We've been asked this a lot in the past few months: can a scientist "get by" in a job search using only the Internet?
The answer is no, of course. (There really must be more shy scientists than we imagined!)
To forestall any more Q&A sessions along the lines of "but I searched Monsterboard.com and I don't know what to do next?" we're posting our top 11 rules for job hunting in the 1990's.
11. Be persistent. Use those search engines and job databases. Search company Web sites.
10. Do intelligent research on companies and universities; most have Web sites. (It beats mailing away for annual reports!)
9. Have three versions of your resume or CV ready:
the paper version, complete with bold/italics/different font faces
the scannable version (no bold or italic type)
the electronic version (ASCII text, can be pasted into an e-mail or Web form)
8. Check your spelling and grammar before sending e-mail. Sure, e-mail isn't the same as a formal document, but you never know WHO will eventually read it.... A lot of companies now reward their employees with cash bonuses for referring good job candidates, so even a "casual" e-mail might be seen at some point by a hiring manager.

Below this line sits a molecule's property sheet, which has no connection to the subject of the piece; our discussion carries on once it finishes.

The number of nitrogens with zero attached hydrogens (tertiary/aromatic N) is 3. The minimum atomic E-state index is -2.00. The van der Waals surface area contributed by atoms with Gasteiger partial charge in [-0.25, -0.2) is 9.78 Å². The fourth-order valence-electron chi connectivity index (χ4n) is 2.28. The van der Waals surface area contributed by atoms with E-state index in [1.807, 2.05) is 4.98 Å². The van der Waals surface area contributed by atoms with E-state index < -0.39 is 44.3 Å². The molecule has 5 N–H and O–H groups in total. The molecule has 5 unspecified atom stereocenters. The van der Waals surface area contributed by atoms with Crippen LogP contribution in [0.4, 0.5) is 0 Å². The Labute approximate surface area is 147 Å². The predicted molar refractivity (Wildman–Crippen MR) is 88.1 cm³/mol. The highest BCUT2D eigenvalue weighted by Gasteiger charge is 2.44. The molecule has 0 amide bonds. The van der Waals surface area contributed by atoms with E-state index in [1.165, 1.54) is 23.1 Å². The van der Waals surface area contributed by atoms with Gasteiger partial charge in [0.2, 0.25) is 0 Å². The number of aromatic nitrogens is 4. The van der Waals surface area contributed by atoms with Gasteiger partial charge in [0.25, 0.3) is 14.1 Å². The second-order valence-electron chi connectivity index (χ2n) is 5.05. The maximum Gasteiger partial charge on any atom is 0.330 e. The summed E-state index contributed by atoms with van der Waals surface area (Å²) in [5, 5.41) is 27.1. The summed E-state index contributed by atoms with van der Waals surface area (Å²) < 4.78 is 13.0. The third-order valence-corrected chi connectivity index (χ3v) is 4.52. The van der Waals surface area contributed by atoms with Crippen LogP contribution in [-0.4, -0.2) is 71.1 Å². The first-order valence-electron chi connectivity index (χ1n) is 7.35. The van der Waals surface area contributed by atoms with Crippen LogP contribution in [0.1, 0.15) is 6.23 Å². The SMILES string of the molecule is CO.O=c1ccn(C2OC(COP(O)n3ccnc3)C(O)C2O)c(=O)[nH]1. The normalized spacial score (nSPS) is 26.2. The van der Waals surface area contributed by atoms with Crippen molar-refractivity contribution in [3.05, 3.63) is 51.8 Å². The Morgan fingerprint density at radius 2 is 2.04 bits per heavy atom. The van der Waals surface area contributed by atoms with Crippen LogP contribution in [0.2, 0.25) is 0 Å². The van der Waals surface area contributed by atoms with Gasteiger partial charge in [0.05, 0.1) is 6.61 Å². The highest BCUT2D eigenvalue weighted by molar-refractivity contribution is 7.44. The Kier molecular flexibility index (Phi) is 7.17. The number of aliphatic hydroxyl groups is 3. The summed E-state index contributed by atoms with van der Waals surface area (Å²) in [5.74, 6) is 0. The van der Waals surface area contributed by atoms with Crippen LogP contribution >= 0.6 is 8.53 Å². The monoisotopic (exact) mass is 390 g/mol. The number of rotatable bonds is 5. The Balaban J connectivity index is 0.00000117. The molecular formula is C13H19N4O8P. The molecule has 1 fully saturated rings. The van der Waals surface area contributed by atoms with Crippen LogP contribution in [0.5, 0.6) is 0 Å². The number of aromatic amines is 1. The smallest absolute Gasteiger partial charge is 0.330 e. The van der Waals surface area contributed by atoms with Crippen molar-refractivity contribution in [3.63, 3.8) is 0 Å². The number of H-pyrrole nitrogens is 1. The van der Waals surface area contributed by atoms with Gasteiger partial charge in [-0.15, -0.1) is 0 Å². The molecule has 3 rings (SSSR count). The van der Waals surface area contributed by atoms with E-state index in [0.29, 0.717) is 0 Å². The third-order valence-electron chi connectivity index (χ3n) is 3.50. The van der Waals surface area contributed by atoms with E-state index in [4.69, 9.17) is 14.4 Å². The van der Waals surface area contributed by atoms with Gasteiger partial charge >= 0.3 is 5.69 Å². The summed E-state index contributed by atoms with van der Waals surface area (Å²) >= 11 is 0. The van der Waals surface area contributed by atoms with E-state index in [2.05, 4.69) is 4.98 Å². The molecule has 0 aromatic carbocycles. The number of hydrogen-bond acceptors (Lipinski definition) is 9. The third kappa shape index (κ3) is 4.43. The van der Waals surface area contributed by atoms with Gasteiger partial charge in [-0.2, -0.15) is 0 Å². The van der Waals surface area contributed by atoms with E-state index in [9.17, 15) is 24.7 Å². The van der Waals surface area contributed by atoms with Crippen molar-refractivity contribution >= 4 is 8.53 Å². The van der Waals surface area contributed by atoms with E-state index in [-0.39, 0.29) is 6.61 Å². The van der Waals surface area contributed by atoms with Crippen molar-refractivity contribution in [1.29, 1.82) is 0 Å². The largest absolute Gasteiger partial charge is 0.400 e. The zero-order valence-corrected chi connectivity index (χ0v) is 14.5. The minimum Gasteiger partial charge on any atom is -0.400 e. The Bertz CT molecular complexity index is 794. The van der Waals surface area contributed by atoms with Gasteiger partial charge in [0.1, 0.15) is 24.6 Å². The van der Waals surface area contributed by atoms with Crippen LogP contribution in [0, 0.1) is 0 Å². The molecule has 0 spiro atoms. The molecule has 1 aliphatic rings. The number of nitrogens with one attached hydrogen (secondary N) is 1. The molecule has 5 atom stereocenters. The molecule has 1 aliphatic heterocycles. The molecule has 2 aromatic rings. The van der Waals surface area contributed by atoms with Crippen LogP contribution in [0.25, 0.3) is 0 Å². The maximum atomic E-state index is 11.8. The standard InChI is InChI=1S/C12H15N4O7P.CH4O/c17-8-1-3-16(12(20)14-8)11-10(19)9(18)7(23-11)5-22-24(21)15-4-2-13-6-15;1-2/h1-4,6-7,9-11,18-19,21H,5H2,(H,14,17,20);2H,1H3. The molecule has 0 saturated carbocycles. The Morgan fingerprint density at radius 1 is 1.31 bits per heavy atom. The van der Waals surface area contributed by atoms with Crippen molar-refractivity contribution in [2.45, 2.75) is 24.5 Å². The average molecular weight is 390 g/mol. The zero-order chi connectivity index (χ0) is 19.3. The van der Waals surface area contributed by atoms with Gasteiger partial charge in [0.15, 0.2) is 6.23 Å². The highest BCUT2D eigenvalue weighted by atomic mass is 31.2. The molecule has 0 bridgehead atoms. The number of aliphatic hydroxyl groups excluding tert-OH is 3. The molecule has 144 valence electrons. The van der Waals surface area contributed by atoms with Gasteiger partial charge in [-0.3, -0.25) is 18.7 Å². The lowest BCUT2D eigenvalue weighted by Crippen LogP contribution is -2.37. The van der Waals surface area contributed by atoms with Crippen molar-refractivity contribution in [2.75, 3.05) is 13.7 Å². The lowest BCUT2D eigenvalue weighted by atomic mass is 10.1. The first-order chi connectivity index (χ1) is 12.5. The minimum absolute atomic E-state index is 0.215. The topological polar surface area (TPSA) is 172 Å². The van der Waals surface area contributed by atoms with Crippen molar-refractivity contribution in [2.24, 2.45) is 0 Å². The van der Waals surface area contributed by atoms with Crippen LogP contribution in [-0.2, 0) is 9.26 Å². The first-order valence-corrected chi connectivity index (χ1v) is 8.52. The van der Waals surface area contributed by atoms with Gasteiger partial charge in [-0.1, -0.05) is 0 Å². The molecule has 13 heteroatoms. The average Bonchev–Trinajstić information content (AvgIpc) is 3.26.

7. Informational interviewing is fairly to easy initiate using e-mail, so take advantage of it.
6. In the job-hunting process, who you know is usually more helpful than having a so-called perfect resume. Keep in contact with friends from college, grad school, former and current mentors, and former employers using e-mail as well as the phone.
5. Keep on top of potential employers' company activities by scanning the following Web sites 1-2 weeks before your interviews:
The Wall Street Journal  (subscription required but many libraries have online access to it)
4. Follow up job interviews and informational interviews with e-mail. It's faster than a paper letter and shows that you are responsive.
3. Sometimes employers will ask you for work history-related information via e-mail before you show up for the "in-person" interview. Do not mistake the e-mail request for anything but part of the interview process!
2. Achieving the right tone in e-mail can be really difficult. Are you too casual? Too formal? Too wordy? Too terse? Practice on your friends and even your parents.
1. Despite the growing presence of the online world, nothing beats a great phone call or face-to-face meeting. Nothing. Even better is a face-to-face meeting that involves food. (It is not a coincidence that most great networking happens over food at most scientific and business conferences.)